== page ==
In 1986, RADM Day attended the Naval Postgraduate School in Monterey, California where he obtained a Master of Science Degree in Telecommunications Systems Management and was awarded the Chief of Naval Operations Communications Award for graduating first in his class.
From June 1988 to May 1992, RADM Day was assigned as the Telecommunications Officer for the Thirteenth Coast Guard District in Seattle, Washington. During this tour, he performed extensive temporary duty including assignment as the Administrative Officer to the Federal On-Scene Coordinator for the Exxon Valdez disaster. In 1992, he was assigned as Commanding Officer, Communications Station Boston, where he prepared the facility for remote operations under the Communication System 2000 project. Again, he performed numerous temporary duty assignments including Communications Officer for the Harbor Defense Command assigned to Port Au Prince Haiti during Operation Uphold Democracy.
From June 1995 until May 1999, he was assigned as the Chief of Planning and Budget for the Electronics Systems Division at Maintenance and Logistics Command (MLC) Pacific.
From June 1999 until June 2002, RADM Day commanded the Coast Guard's largest Electronic Systems Support Unit, ESU Boston. During this tour he and his command provided electronics and communications support to the John F. Kennedy Jr. aircraft crash, the Egypt Air 900 air disaster, and the response to the September 11th World Trade Center terrorist attack.
From July 2002 until May 2007, RADM Day was assigned as the Chief of Pacific Area's Command, Control, and Communications Division in Alameda, California. Additionally, RADM Day traveled throughout the Pacific Rim as a key United States representative to the North Pacific Coast Guard Forum.
From June 2007 until June 2009, he served as the Deputy and eventually the Commander of Maintenance and Logistics Command (MLC) Pacific.
Rear Admiral Day's military awards include two Legion of Merit, three Coast Guard Meritorious Service Medals, the 9-11 medal, three Coast Guard Commendation Medals, Letter of Commendation, and six Meritorious Team Awards.
Michelle currently serves as Chief Privacy Officer to McAfee, an Intel Company. She is responsible for creating a privacy practice that is focused on quality and excellence in McAfee's policies, products, procedures and governance efforts. Her team is a staunch supporter of McAfee's outreach efforts to educate and protect children, families and communities in the Digital Age.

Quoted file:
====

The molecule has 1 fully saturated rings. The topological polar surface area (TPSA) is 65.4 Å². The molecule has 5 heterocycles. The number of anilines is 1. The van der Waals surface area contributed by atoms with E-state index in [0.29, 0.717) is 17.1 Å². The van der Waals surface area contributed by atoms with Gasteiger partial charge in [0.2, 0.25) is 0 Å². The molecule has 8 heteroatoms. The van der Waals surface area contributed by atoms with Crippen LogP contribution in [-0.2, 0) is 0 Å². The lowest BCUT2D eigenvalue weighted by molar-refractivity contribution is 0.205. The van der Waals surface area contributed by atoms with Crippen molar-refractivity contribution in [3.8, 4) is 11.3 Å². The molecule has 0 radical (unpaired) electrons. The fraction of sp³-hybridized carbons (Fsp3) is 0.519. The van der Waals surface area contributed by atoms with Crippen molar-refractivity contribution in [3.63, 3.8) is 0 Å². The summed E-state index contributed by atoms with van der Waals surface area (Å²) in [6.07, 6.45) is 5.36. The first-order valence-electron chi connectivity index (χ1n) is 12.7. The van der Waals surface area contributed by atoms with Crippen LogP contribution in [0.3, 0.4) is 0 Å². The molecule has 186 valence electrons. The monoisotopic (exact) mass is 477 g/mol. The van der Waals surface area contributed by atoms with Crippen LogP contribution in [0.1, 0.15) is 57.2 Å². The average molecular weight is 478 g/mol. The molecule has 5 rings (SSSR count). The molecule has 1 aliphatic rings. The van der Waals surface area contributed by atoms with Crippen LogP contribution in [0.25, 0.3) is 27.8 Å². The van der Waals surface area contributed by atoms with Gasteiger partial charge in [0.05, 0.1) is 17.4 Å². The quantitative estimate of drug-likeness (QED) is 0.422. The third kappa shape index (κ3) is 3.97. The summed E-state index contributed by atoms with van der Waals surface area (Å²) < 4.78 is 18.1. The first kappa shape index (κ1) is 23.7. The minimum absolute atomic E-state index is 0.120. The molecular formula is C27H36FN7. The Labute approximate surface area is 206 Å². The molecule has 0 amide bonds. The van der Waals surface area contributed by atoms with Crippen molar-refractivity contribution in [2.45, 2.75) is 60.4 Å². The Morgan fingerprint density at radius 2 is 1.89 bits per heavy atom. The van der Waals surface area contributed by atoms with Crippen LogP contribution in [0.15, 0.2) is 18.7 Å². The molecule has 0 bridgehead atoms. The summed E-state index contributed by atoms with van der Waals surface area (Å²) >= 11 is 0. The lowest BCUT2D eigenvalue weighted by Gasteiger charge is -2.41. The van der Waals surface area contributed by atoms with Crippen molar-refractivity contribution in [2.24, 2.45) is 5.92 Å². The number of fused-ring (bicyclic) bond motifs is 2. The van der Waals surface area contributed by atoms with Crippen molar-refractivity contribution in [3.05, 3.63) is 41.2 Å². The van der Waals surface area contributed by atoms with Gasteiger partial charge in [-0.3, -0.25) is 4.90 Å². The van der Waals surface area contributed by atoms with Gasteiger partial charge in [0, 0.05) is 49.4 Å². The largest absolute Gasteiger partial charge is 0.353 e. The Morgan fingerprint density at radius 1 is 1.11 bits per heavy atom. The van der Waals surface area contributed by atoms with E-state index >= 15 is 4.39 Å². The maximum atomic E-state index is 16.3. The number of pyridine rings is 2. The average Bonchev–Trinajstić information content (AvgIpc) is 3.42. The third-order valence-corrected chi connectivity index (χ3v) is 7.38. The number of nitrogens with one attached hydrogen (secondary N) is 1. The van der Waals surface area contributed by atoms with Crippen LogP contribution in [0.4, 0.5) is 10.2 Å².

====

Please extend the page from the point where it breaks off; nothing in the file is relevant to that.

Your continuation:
Before coming to McAfee, Michelle founded The iDennedy Project, a consulting and advisory company specializing in privacy and security sensitive organizations. Michelle is also a founder and editor in chief of a new media site-TheIdentityProject.com-that was started as an advocacy and education site, currently focused on the growing crime of Child ID theft.
Michelle was the Vice President for Security & Privacy Solutions for the Oracle Corporation. Her team worked closely with customers to enable them to proceed with the confidence that information is protected and accelerated as an asset.
Before the Oracle acquisition of Sun, Michelle was Chief Data Governance Officer within the Cloud Computing division at Sun Microsystems, Inc. Michelle worked closely with Sun's business, technical and legal teams to create to the best data governance policies and processes possible for cloud computing to build trust for cloud environments through vendor transparency.
Michelle also served as Sun's Chief Privacy Officer where she was responsible for the development and implementation of Sun's data privacy policies and practices, working across Sun's business groups to drive the company's continued data privacy excellence.
Michelle has a JD from Fordham University School of Law and a BS degree with university honors from The Ohio State University. In 2009, she was awarded the Goodwin Procter-IAPP Vanguard award for lifetime achievement and the EWF - CSO Magazine Woman of Influence award for work in the privacy and security fields. In 2012, she was honored by the National Diversity Council as one of California's Most Powerful and Influential Women.
Michael Fertik founded Reputation.com with the belief that businesses and individuals have the right to control and protect their online reputation and privacy. Credited with pioneering the field of online reputation management (ORM), Fertik is lauded as the world's leading cyber thinker in digital privacy and reputation.